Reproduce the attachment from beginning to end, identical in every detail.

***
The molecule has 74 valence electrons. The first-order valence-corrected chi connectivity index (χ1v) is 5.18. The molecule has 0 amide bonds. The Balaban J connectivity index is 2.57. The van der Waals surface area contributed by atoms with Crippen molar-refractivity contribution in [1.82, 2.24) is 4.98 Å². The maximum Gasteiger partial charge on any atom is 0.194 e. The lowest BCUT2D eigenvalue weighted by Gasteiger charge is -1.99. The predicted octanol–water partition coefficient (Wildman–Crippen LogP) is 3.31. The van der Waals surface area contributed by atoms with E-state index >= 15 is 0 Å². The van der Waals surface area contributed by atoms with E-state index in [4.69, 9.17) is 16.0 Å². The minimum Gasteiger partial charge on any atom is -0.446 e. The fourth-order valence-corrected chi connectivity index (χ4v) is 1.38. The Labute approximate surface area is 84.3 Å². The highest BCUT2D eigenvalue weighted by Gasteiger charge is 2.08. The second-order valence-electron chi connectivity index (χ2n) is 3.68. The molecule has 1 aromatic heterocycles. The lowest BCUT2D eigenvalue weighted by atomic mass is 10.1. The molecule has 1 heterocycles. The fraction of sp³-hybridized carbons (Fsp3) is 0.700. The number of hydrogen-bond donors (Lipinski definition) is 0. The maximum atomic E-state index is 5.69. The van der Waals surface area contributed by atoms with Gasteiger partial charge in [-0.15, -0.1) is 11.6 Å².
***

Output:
The molecule has 74 valence electrons. The first-order valence-corrected chi connectivity index (χ1v) is 5.18. The molecule has 0 amide bonds. The Balaban J connectivity index is 2.57. The van der Waals surface area contributed by atoms with Crippen molar-refractivity contribution in [1.82, 2.24) is 4.98 Å². The maximum Gasteiger partial charge on any atom is 0.194 e. The lowest BCUT2D eigenvalue weighted by Gasteiger charge is -1.99. The predicted octanol–water partition coefficient (Wildman–Crippen LogP) is 3.31. The van der Waals surface area contributed by atoms with E-state index >= 15 is 0 Å². The van der Waals surface area contributed by atoms with E-state index in [4.69, 9.17) is 16.0 Å². The minimum Gasteiger partial charge on any atom is -0.446 e. The fourth-order valence-corrected chi connectivity index (χ4v) is 1.38. The Labute approximate surface area is 84.3 Å². The highest BCUT2D eigenvalue weighted by Gasteiger charge is 2.08. The second-order valence-electron chi connectivity index (χ2n) is 3.68. The molecule has 1 aromatic heterocycles. The lowest BCUT2D eigenvalue weighted by atomic mass is 10.1. The molecule has 1 heterocycles. The fraction of sp³-hybridized carbons (Fsp3) is 0.700. The number of hydrogen-bond donors (Lipinski definition) is 0. The maximum atomic E-state index is 5.69. The van der Waals surface area contributed by atoms with Gasteiger partial charge in [-0.15, -0.1) is 11.6 Å².